What information does Standard Notes collect about me?
When you use our web, desktop, or mobile applications, no usage information is collected whatsoever. Apart from error reporting, our applications do not contain analytics software. Please read What services does Standard Notes use for daily operation? to learn more about the services we use.
On our guest-facing website only (the site you're reading this on, standardnotes.org), we use a self-hosted, privacy-focused analytics suite known as Matomo, which anonymizes IP addresses.
When you sign up for a free notes account, an email is required. Upon registration, you will receive 1 welcome email from us. At the bottom of that email, you will have the option to permanently unsubscribe from future emails, or decrease your email level.
You may choose to anonymize your email during registration, however, this is not recommended, as we will not be able to provide you with support on this account.
You may choose to have your account deleted. Upon doing so, all information related to your account is permanently deleted from our production database. We maintain 14 day backups of our databases. After the 14 day period, no trace of your information will remain on our system.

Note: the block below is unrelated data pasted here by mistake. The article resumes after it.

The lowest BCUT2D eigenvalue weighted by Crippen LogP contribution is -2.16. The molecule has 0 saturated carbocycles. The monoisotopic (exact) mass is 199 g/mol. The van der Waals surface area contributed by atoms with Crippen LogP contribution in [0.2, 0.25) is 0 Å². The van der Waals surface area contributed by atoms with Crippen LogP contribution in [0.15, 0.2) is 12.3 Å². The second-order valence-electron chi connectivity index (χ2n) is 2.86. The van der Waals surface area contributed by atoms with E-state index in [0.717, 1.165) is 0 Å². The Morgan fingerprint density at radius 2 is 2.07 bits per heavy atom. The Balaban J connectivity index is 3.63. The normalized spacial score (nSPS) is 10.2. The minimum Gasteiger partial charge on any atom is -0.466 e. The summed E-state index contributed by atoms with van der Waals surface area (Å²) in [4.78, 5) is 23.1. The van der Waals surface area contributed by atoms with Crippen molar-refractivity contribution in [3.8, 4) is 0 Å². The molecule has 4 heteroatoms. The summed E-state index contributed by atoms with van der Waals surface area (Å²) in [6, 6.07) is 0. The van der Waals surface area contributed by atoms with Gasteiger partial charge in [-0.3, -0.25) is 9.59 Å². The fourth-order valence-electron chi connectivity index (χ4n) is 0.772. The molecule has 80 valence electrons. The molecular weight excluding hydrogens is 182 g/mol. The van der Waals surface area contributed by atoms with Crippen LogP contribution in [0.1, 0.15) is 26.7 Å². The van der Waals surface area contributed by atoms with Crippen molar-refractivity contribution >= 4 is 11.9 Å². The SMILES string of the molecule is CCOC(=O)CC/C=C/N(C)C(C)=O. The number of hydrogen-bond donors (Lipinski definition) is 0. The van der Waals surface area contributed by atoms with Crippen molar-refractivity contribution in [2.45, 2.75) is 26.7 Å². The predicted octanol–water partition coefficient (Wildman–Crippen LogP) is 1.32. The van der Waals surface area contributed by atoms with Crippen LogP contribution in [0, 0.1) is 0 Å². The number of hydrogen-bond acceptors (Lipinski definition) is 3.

When you make a change to a note or other data item using our applications, your data is first encrypted offline on your device using your secure key, then synced to our server. Our server cannot read the contents of the note. It can however read the date the item was created and modified, the content type of the item (whether it is a note or tag), and the user agent used to modify the item (which browser and version, etc; non-personally identifiable; used for debugging).
When you access any of our web services (syncing, website, extensions), your network request goes through our AWS-based firewall. To prevent spamming and abuse, the firewall limits requests per IP address to a set amount over a 5-minute period. This means that IP addresses are necessarily remembered by AWS temporarily up to 5 minutes to determine if an IP is abusive, before resetting this information. Otherwise, IP addresses are never stored in long-term logs.